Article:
Several Canadian public pension funds in recent months have made large investments in commercial real estate outside of the country, either directly or through co-investments.
The deals, involving plans including the C$192.8 billion (US$181.8 billion) Canada Pension Plan Investment Board, Toronto, and the C$189.5 billion Caisse de Depot et Placement du Quebec, Montreal, highlight the different philosophy Canadian plans use in real estate investing, choosing more direct methods over hiring external managers.
Among deals made by the Canadian plans in the second half of 2013:
- CPPIB and DEXUS Property Group's joint A$3 billion (US$2.7 billion) deal to acquire Commonwealth Property Office Fund, a portfolio of Australian office properties, which was accepted by the Australian REIT's board on Dec. 18;
- The acquisition of two office buildings in Chicago's West Loop neighborhood for US$360 million by Ivanhoe Cambridge Inc., the real estate investment arm of the Caisse, announced in November;
- A 50%-50% co-investment between CPPIB and Hermes Real Estate Investment Management Ltd., valued at £100 million (US$163 million), in London office building Aldgate, announced in October; and
- CPPIB's US$480 million equity deal to acquire a 27% stake in Aliansce Shopping Centers SA in Brazil from General Growth Properties Inc., announced in late July.
“We work differently” than U.S. public pension funds, said Bill Tresham, president of global investments at Ivanhoe Cambridge in Montreal, which manages C$40 billion in real estate assets on behalf of the Caisse. At Ivanhoe Cambridge, Mr. Tresham said, 50% of its investments are direct, with another 40% done through co-investments with other investors, including real estate managers or other pension funds. Only 10% of assets are invested in discretionary funds.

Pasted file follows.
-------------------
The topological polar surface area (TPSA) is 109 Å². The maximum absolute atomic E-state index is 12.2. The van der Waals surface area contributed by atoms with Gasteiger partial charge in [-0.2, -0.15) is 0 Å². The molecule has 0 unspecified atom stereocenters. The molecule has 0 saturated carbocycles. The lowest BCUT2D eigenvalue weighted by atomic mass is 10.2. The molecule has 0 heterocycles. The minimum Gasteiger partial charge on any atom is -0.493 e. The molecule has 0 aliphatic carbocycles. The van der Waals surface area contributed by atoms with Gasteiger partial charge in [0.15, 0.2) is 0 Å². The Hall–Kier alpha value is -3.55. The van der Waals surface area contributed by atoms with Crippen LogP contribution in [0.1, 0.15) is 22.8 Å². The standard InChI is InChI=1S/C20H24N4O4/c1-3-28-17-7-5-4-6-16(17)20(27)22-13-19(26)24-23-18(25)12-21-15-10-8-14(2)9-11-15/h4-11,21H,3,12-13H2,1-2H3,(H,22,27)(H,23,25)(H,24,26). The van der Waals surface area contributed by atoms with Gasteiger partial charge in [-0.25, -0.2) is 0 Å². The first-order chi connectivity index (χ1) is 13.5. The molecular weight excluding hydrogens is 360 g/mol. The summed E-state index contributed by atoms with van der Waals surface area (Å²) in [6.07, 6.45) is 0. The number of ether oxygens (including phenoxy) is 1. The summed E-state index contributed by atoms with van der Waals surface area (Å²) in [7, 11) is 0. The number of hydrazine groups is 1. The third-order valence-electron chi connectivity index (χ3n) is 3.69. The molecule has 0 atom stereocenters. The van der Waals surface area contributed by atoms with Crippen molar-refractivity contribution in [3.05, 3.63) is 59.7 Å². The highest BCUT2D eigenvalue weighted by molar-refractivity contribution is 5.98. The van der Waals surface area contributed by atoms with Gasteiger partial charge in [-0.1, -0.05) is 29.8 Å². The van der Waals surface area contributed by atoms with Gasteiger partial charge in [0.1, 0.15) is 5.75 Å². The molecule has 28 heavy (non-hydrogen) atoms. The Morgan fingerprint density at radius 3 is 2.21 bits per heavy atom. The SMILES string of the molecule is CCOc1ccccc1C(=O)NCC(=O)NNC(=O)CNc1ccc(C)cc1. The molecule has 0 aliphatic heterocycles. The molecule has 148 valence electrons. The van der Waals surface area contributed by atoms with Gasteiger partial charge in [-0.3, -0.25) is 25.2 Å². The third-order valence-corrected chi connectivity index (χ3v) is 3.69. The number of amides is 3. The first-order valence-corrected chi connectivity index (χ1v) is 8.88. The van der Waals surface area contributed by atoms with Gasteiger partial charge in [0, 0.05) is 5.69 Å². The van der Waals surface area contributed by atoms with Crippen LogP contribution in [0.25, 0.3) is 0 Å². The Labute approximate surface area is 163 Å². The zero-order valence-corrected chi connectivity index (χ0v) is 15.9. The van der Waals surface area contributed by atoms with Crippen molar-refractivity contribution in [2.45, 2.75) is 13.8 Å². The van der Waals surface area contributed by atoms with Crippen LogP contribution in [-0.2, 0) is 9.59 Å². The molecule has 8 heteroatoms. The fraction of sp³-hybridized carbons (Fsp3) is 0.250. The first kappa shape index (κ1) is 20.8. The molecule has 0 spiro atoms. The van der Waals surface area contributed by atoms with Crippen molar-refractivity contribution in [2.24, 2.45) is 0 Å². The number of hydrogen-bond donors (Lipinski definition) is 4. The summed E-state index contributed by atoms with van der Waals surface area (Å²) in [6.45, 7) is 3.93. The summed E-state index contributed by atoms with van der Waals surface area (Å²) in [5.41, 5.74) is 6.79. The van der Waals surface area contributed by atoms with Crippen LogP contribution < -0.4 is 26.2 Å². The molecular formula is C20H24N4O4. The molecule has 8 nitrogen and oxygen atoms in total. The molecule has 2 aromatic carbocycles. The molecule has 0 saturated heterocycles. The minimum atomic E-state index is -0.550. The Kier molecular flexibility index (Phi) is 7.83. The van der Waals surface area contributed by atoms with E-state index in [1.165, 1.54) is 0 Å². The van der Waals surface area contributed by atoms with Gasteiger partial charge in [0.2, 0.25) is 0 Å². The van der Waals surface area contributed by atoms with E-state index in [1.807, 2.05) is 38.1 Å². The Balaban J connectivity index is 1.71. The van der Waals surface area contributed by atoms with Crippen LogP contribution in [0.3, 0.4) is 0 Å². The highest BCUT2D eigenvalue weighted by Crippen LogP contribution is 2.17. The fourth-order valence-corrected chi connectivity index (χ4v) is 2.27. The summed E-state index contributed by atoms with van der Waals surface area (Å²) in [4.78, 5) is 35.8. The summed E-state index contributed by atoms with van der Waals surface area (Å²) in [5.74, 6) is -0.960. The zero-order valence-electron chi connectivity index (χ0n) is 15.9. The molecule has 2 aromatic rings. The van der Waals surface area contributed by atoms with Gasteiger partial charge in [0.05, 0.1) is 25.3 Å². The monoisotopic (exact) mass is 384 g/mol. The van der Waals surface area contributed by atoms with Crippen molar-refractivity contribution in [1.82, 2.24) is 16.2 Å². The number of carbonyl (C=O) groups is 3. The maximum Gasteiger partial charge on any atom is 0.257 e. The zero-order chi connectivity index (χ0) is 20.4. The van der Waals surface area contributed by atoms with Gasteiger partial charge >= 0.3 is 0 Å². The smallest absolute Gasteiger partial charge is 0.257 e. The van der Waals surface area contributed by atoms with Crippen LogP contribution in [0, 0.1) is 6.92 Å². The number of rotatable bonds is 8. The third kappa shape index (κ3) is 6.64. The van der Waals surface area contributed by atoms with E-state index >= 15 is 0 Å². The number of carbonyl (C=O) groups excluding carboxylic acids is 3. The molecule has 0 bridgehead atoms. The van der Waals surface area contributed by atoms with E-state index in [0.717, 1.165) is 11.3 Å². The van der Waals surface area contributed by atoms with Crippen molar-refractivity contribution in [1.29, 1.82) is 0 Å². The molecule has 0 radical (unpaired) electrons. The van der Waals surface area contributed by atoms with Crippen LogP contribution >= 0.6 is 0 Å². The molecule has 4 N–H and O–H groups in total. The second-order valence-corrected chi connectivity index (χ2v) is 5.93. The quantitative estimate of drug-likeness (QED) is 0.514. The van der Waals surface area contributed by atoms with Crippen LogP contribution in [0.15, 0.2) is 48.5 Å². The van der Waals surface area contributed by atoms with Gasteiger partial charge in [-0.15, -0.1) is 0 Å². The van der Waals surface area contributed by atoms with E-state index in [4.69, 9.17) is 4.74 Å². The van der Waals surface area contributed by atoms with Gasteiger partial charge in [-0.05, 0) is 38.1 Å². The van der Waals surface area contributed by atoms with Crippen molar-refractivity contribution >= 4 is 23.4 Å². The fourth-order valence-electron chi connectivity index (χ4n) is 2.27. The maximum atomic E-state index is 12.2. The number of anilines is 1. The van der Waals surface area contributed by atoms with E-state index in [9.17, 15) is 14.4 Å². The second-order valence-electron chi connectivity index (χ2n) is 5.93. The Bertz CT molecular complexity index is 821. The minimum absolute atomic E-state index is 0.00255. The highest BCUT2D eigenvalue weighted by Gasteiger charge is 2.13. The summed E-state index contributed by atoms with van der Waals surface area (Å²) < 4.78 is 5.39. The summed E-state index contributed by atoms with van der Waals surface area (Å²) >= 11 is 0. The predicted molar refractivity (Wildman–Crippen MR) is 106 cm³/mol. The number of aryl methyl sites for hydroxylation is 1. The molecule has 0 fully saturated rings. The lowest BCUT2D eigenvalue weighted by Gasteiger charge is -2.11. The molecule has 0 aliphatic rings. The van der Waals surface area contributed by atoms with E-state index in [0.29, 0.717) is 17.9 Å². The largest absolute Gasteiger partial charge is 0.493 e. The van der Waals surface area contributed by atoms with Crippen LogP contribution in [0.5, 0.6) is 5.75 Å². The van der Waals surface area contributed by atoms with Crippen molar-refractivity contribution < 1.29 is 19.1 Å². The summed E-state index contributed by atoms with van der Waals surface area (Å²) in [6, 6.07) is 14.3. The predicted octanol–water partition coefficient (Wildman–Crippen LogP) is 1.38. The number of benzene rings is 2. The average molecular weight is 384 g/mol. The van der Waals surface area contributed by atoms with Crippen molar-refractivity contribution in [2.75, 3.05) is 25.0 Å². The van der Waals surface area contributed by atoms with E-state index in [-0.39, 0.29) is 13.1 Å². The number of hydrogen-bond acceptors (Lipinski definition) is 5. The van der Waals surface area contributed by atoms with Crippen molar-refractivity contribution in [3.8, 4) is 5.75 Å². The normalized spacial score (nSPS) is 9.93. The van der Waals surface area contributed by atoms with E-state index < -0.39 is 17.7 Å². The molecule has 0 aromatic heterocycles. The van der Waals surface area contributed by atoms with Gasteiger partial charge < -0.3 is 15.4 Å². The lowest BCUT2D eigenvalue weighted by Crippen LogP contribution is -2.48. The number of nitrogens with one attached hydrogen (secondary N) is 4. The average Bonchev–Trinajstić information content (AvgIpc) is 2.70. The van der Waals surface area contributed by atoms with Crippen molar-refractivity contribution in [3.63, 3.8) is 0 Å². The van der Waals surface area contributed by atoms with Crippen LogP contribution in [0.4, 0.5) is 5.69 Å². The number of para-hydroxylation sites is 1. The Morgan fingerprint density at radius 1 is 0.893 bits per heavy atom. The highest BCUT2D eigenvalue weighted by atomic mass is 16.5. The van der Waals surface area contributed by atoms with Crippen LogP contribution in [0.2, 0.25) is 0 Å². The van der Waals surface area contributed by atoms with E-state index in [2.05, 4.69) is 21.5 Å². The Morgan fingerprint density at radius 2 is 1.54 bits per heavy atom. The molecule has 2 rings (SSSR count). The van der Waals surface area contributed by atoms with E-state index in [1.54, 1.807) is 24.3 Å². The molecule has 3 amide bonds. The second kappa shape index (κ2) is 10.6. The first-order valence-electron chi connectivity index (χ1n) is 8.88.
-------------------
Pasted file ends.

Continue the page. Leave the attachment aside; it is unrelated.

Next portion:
While Canadian plans chart a more direct course on real estate investments, U.S. pension plan executives likely will continue to use external managers, although some direct investments could be considered, said Mark Marasciullo, New York-based managing director, national investor services, at Jones Lang LaSalle Inc.
“Canadian plans — more so than most — do direct investing,” Mr. Marasciullo said. “In the U.S., I think they'll continue to employ managers and look at direct investments as well. The question is, (U.S. pension funds) might not be staffed to do so.”
Mr. Tresham said Ivanhoe Cambridge has a total of 1,000 employees managing property investing and the assets themselves. In comparison, there are 65 positions in the $277.3 billion California Public Employees' Retirement System's real assets unit, which oversees investment of the Sacramento-based system's $20.2 billion real estate portfolio, and 18 staff members in the real estate investment office at the $175.9 billion California State Teachers' Retirement System, West Sacramento, which oversees $21.9 billion. There are no property management employees at either California pension fund, spokesmen there said.